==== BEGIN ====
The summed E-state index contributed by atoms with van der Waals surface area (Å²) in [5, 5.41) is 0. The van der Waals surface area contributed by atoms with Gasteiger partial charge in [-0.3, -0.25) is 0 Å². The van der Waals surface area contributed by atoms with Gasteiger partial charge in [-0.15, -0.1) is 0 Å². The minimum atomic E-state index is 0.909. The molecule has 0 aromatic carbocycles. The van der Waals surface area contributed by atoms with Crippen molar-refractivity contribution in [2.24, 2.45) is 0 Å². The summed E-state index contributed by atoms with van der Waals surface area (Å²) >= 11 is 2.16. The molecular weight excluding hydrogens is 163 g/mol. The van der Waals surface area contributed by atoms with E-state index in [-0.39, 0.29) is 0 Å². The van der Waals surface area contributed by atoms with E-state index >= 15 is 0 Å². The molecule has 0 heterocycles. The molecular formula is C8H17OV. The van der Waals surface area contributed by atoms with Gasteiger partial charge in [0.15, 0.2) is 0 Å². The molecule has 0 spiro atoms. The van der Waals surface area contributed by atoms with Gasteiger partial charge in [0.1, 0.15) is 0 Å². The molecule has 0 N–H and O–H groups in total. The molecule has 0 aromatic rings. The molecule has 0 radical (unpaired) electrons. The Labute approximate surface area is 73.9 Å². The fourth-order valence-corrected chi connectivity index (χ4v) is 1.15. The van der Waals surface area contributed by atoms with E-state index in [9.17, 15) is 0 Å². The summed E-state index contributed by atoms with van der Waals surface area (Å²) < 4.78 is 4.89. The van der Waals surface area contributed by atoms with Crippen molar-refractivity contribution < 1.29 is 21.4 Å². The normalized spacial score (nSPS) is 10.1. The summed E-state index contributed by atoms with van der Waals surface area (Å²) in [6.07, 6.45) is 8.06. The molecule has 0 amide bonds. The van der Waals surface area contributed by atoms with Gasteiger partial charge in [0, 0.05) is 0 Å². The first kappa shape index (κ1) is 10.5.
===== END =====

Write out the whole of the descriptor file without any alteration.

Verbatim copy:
The summed E-state index contributed by atoms with van der Waals surface area (Å²) in [5, 5.41) is 0. The van der Waals surface area contributed by atoms with Gasteiger partial charge in [-0.3, -0.25) is 0 Å². The van der Waals surface area contributed by atoms with Gasteiger partial charge in [-0.15, -0.1) is 0 Å². The minimum atomic E-state index is 0.909. The molecule has 0 aromatic carbocycles. The van der Waals surface area contributed by atoms with Crippen molar-refractivity contribution in [2.24, 2.45) is 0 Å². The summed E-state index contributed by atoms with van der Waals surface area (Å²) >= 11 is 2.16. The molecular weight excluding hydrogens is 163 g/mol. The van der Waals surface area contributed by atoms with E-state index in [-0.39, 0.29) is 0 Å². The van der Waals surface area contributed by atoms with E-state index >= 15 is 0 Å². The molecule has 0 heterocycles. The molecular formula is C8H17OV. The van der Waals surface area contributed by atoms with Gasteiger partial charge in [0.15, 0.2) is 0 Å². The molecule has 0 spiro atoms. The van der Waals surface area contributed by atoms with Gasteiger partial charge in [0.1, 0.15) is 0 Å². The molecule has 0 N–H and O–H groups in total. The molecule has 0 aromatic rings. The molecule has 0 radical (unpaired) electrons. The Labute approximate surface area is 73.9 Å². The fourth-order valence-corrected chi connectivity index (χ4v) is 1.15. The van der Waals surface area contributed by atoms with E-state index in [9.17, 15) is 0 Å². The summed E-state index contributed by atoms with van der Waals surface area (Å²) < 4.78 is 4.89. The van der Waals surface area contributed by atoms with Crippen molar-refractivity contribution < 1.29 is 21.4 Å². The normalized spacial score (nSPS) is 10.1. The summed E-state index contributed by atoms with van der Waals surface area (Å²) in [6.07, 6.45) is 8.06. The molecule has 0 amide bonds. The van der Waals surface area contributed by atoms with Gasteiger partial charge in [0, 0.05) is 0 Å². The first kappa shape index (κ1) is 10.5.